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Vol. 47. Núm. SC.
Páginas 24-28 (Diciembre 2015)
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Vol. 47. Núm. SC.
Páginas 24-28 (Diciembre 2015)
Acceso a texto completo
Parental attitudes, beliefs, and practices about child feeding: relationship with preschooler’s weight status
Graça Aparícioa, Madalena Cunhaa, João Duartea, Carlos Albuquerquea
a Polytechnic Institute of Viseu, Health School, CI&DETS, Viseu, Portugal
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Background: Parental beliefs, attitudes and practices in children’s nutrition may determine deviations in the acquisition of the child’s food preferences and in their self-regulation, who can influence their nutritional status.

Objectives: To evaluate the parental attitudes, beliefs and practices about child feeding and their relationship to the child’s nutritional status.

Methods: Cross-sectional and descriptive study developed in a sample of 1393 parents (mother: mean = 34.47 years old; SD = 5.29; father: mean = 36.87; SD = 5.69), from 1424 children, average age 4.58 (SD = 0.99), living in some regions of Portugal. Children’s anthropometric measurements were evaluated and classified according to the NCHS referential (CDC, 2000). The Child Feeding Questionnaire was used (Birch et al, 2001).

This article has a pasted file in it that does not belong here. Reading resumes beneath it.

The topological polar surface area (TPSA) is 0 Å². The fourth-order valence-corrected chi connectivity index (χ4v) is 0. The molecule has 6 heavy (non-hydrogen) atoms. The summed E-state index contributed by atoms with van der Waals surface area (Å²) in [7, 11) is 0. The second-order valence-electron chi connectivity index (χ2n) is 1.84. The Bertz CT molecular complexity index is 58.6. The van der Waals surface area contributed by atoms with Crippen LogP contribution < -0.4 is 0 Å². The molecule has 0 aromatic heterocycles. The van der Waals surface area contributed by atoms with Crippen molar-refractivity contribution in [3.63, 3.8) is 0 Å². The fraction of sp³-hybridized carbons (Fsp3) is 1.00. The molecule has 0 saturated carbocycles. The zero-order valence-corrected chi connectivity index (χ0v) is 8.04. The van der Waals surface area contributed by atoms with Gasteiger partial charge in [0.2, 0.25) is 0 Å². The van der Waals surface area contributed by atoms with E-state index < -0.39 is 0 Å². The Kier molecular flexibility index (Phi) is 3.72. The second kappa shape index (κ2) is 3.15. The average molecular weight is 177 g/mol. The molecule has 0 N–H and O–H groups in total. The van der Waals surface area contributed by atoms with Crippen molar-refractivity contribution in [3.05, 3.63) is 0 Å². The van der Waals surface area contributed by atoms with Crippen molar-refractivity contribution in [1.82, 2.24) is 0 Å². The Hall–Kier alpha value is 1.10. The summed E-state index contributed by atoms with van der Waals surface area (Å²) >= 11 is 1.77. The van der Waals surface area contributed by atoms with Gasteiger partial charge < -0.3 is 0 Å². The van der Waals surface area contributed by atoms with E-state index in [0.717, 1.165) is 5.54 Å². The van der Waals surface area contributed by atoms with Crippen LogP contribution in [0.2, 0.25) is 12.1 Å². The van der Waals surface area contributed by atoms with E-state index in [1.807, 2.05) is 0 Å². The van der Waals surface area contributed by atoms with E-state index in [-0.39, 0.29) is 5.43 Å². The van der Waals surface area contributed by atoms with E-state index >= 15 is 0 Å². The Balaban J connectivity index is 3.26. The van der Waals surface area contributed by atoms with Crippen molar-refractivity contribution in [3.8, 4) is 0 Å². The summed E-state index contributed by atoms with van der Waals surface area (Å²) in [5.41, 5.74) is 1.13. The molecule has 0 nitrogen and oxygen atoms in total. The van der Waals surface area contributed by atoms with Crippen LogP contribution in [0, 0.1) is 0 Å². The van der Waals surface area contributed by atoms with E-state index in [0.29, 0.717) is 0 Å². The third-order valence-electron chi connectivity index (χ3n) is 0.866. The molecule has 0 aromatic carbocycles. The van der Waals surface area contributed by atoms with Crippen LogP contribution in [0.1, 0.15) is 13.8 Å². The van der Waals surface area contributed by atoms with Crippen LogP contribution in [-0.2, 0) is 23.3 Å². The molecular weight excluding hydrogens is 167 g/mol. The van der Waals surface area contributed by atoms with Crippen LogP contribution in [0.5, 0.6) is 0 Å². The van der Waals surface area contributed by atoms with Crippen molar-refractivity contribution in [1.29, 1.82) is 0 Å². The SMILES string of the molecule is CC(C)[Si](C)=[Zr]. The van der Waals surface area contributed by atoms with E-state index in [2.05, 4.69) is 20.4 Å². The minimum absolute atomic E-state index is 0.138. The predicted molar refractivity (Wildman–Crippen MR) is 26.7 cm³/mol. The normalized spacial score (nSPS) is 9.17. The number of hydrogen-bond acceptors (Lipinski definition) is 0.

Results: Overall, 60.2% of children had normal weight, 5.5% underweight, 34.3% overweight (including obesity 17.4%), weight is significantly higher in males (36.8%) (Qui-square = 31.22; p = 0.000). Feeding practices that had higher mean values were perceived responsibility (mean = 13.43) and pressure to eat (mean = 14.21). Beliefs of concern, and practices of pressure to eat and reward are significantly higher in parents with lower income (p = 0.000). Performed a linear regression (stepwise method) between BMI and parental eating practices, we found that the greater concern about the child’s weight (β = 0:24; p = 0.000) and greater practices of control (β = 0:12; p = 0.000), higher BMI and higher pressure to eat (β = –0.240; p = 0.000), the lower the child’s BMI, explaining 12.4% of the BMI variability.

Conclusion: These results are a further contribution to the evidences of the influence of controlling eating behaviour in the child’s self-regulation capacity, with implications on their food behaviour and increasing the risk of future obesity. This highlights the importance of assessing the practices of families in nutrition education programs, adjusting them to the growth pace and profile of children.

Children; Nutritional status; Parental feeding practices
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